first_imgThis will be my first Christmas away from my family and friends. I do have some relatives and a couple of friends here, but my parents, brother and close friends, my cat even, are in Greece, where I lived most of my life as well.Neos Kosmos has many times taken on the topic of immigration. I myself am part of the recent migration flux from Greece to Australia, instigated by the deterioration of the Greek economy and high unemployment rates because of the crisis.Back in Greece ‘awaits’ my house and most of my belongings. Things I bought during 13 years of hard work and studies. Things I was afraid I’d lose throughout the crisis, yet, which I willingly gave up on. I had been thinking to move to Australia, my second home, for a few years now, but it wasn’t until six months ago that I found it in myself to quit my job and book a one-way ticket.I had no job, no savings, no accommodation. I had no idea what to expect, but it was a risk I was willing to take. At 32, I just wanted to be able to breathe again. The frustrating situation in Greece suffocated me, and knowing there was a way out, not just any way out but the Australian way out, was all I needed to take the leap. Telling my family and friends gave me mixed reactions. My folks were bewildered but supportive, my friends ran the gamut of worried to impressed. A special someone decided to erase my existence from his ‘agenda’ for wanting to leave. Unfortunately, the Greek job hunting scene at that point didn’t offer me any safety or motivation to stay.I always thought of Australia as the ideal country to live in; nevertheless, dropping everything you’ve struggled for and succeeded in, even, lays some quite hard paths to explore on your feet. After many painful internal monologues that followed me all the way onto the plane, I looked upon the lives of so many people before me who overcame the fear of loneliness and put it all in for a decent everyday life. George Pappas is said to have come barefoot to Australia in 1814, according to the first official record of Greek arrivals. He married an Aboriginal woman and settled in Sydney. Then seven young men set sail from Hydra in 1829 in a tiny boat. How hard could it be for me in 2014? I was an Australian citizen after all. When I did come though, broke as could be, I immediately got a job at a Greek restaurant, worked up to 16 hours a day to pay for my expenses and submitted nearly 10 job applications every day for months. All the replies I got were discouraging. Ten years of experience in prominent European media, and overall 13 years of work experience, not to mention studies, meant nothing. I had no previous work experience on Australian soil and even though I was a citizen, plus bilingual, it didn’t make a difference. It felt as if I’d cut my own wings coming here. I didn’t lose faith though and here I am. Working as a journalist again, doing what I love.Even when I found myself despairing over the hundreds of emails that denied me an interview for jobs I seemed to qualify perfectly for, I knew that if I got one single break I would be given the chance to a much better quality of life. The Greek economic crisis has shaken the people so badly that the hurdles of the Australian job market and the strictness of the laws, stressful as they can be, seem an easier mountain to climb than the Greek financial ruins. While being here, I realised most Greek Australians who had returned to Greece prior to the crisis are moving back to Australia. Not everyone is set to rediscover their second homeland, though, as there is a great number of non-Australian Greek migrants who keep coming to the ‘lucky country’ in search of work and a better life for themselves and their families. For many others like myself, this shall be their first Christmas away from home. The first lonely Christmas they’ll be wearing a swimsuit instead of a coat. Some have family here, others took the risk of arriving alone on a tourist visa. A few had already found a sponsored job, while some other fellow newcomers I came across are on a student visa, trying to land a job. How are they coping?“I came to Australia 15 months ago. Technically it is my second Christmas here. I was born here, but lived my whole life in Greece,” says Dimitra Vrakas.“As with all new beginnings there are certain difficulties, but this didn’t stop me from coming back to see firsthand what my second home is about. As time goes by, I feel more comfortable with my new surroundings. The only thing that feels different is Christmas. Actually, I don’t feel like it’s Christmas at all. Not with this weather. I’m doing my masters and working part time as a temp to cover my expenses. The challenges and new experiences are so many and intense, I hardly have time to think about Greece. I have some family here and I’m slowly starting to make friends. I like it a lot here. It is a ‘human’ country with a vibrant Hellenic community. I don’t know yet if I want to stay here for the rest of my life. Time will tell,” she explains.“I come from the Greek island of Chios. I am one of those Greeks who came to Australia to experience a different way of life. I have been living in Melbourne for some 11 months teaching at a Greek school. I might spend my first Christmas away from my folks and the island, I might not have the smell of the Greek turkey in the oven, but I won’t miss one thing. Love. I found so much love here, within the Greek community. I can’t wait for the New Year to find me by the beach, wearing sunscreen and flip-flops and feeling grateful for the life I am able to live here, instead of feeling cold by the fireplace, worrying about the future,” Argyro Koutsouradis tells Neos Kosmos.“I came here to give a chance to me, for I was becoming depressed. The only difficulty I came across was the long journey. Unfortunately I’m working at Christmas like every year. I’m a chef. I do miss Greece and especially my family. It hurts when you are away at Christmas, but other than that, everything is better here,” says Vasilis Mataras.“I came to Australia in June 2013. It has been hard for me to get work since I have no Australian experience so I studied building and construction at the University of Swinburne, which was a course funded by the Australian government, which is very helpful with new-starters. The healthcare is also remarkable. However, it is hard not to think of the problems Cyprus faces. The people I grew up with cannot have the same opportunities I am offered as the crisis has turned life into a struggle, where young people don’t see a future. Unable to start and support a family of their own, when they live only to work and be underpaid. The vast majority of Cyprus’ youth is jobless and every day goes to waste with no purpose. I am extremely homesick but I count my blessings every day,” says Haroula Angeli.“I loved Greece so much and tried to re-settle there twice. The first time I left Australia, I managed to stay in Greece for five years and the other one for almost 9. It did not work. I lost my crops over fires and floods and neither the government nor insurance helped me survive. Here I have a fine job in a hotel and my wife works for a small airline company. We are happy and safe. The law protects our labour and we will spend this Christmas by the beach in Broome and catch fish. Even though we are homesick sometimes, nothing compares to leading a normal life,” says Konstantinos Karounis.“I feel lucky. I’m not a citizen but I have family here, so I sold everything and came to Australia with my husband. I have set up my own cleaning agency business and have been doing great for three years now. I miss Greece, but I sure don’t miss the situation and the crisis, so I am more than happy to spend this Christmas in Australia, too. I do know of other newcomers who are facing difficulties and are alone here, though,” Ourania Katopodis adds.“I came here with my wife nearly three years ago. This Christmas we are going to Greece. We want our two-year-old son, who was born in Greece, to spend these holidays at home. We came here and we’re both working 70 hours a week to save money. I had to study at the university, in order to bring my family here on a student visa. It has been hard and we don’t know if we made the right choice. We are making enough money to pay off our mortgage in Greece. We aren’t going out and our goal is to someday go back. We haven’t been able to acclimatise to this way of life and forgive me for saying, most Greek Australians aren’t very supportive of Greek Greeks who just come here to work. As if they forget how they came to Australia,” says Yiorgos Tasoulakos.“For me it’s one word. Paradise. I can’t really summarise it any better. I’ve been here for a year. I can work. I have no worries, not the kind of anxiety that gets you depressed in Greece. I feel like I’m in heaven. It’s going to be the best Christmas,” says Sarantis Fotiadis.It looks like Australia has been a pleasant self-development journey for all of us newcomers, through which not a single day goes by unutilised. One can reap the benefits of their hard work, creativity and passion and still live life at its fullest. I feel that the majority of Greek and Cypriot migrants in Australia all feel as grateful to this fine land for the opportunity for a less stressful reality and a better future, despite temporary hurdles. We are all somewhat homesick, but our stay here is definitely worthwhile and makes us appreciate the good side of life. Facebook Twitter: @NeosKosmos Instagramlast_img read more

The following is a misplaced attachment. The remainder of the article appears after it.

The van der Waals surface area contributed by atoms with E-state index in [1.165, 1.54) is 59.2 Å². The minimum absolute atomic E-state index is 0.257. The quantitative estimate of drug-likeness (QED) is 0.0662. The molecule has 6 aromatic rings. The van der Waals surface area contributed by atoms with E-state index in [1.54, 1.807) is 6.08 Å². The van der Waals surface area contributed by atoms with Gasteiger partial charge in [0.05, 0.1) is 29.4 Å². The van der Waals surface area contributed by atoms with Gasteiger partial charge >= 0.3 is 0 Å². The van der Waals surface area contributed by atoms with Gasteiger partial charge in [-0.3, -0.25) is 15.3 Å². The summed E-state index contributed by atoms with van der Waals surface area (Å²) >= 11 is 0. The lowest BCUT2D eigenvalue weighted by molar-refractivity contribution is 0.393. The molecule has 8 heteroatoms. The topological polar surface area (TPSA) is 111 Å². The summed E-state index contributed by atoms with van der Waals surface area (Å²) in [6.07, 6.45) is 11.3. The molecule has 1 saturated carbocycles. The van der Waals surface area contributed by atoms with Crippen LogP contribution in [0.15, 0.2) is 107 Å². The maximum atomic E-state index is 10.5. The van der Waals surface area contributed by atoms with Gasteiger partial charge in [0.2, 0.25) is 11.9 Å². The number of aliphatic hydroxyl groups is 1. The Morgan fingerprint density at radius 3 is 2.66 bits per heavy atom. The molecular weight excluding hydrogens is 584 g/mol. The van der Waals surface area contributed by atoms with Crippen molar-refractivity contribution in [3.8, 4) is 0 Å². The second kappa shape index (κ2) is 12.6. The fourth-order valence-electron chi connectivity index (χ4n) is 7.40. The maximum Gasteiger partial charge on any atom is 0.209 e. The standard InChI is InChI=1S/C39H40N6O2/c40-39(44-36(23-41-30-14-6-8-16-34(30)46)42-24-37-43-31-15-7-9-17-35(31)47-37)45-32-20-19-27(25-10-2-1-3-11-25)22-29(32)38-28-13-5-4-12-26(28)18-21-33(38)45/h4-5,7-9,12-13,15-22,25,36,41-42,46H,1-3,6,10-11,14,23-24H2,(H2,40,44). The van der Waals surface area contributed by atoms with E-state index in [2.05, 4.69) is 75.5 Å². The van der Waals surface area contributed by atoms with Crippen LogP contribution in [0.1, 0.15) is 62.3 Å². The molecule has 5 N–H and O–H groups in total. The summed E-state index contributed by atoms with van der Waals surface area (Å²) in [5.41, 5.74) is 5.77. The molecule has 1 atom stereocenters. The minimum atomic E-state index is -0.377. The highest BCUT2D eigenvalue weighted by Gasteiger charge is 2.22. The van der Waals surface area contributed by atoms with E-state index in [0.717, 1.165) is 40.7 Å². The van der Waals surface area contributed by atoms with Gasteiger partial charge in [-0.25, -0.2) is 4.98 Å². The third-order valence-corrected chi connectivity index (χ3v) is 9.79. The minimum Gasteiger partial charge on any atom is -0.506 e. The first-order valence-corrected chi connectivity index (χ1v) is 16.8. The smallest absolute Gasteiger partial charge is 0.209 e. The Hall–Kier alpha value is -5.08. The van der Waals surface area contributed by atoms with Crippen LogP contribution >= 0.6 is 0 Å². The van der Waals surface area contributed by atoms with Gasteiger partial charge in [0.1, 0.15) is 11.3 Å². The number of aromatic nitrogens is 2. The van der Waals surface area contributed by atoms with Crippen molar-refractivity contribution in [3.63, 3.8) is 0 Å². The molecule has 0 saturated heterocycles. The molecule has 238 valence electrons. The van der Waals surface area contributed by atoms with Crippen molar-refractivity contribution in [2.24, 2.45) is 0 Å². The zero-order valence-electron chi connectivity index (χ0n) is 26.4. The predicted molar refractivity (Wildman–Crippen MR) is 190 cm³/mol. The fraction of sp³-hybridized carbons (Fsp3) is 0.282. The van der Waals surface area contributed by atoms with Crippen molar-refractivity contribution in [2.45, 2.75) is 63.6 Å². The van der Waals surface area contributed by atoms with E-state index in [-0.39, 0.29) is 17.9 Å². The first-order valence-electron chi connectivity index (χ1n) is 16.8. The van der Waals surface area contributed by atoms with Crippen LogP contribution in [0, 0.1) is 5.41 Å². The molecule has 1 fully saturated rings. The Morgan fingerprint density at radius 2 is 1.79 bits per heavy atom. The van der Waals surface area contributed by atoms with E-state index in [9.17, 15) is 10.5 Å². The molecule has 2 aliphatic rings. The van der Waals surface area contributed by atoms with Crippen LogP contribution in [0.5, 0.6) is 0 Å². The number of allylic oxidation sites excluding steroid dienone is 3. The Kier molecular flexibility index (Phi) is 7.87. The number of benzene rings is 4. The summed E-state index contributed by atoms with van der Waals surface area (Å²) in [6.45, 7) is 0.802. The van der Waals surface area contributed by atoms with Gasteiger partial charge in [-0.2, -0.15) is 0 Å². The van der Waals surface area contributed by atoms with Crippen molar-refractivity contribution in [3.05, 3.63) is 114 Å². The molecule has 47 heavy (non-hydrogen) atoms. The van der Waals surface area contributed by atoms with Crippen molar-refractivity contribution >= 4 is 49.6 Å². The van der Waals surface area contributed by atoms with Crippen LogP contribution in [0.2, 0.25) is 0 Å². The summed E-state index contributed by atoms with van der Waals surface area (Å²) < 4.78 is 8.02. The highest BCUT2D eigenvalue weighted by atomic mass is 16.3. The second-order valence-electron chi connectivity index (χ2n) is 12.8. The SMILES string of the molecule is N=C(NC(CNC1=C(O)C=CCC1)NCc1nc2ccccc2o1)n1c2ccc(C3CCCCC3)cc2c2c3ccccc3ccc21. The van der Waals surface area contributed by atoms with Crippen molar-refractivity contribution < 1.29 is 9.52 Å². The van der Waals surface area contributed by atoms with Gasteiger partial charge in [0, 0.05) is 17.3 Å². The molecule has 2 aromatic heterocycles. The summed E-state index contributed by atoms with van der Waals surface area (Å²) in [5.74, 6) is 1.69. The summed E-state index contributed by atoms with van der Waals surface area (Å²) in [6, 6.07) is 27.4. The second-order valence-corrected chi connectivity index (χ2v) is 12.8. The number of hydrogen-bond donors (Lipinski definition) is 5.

Kazzie club celebrates 90th anniversary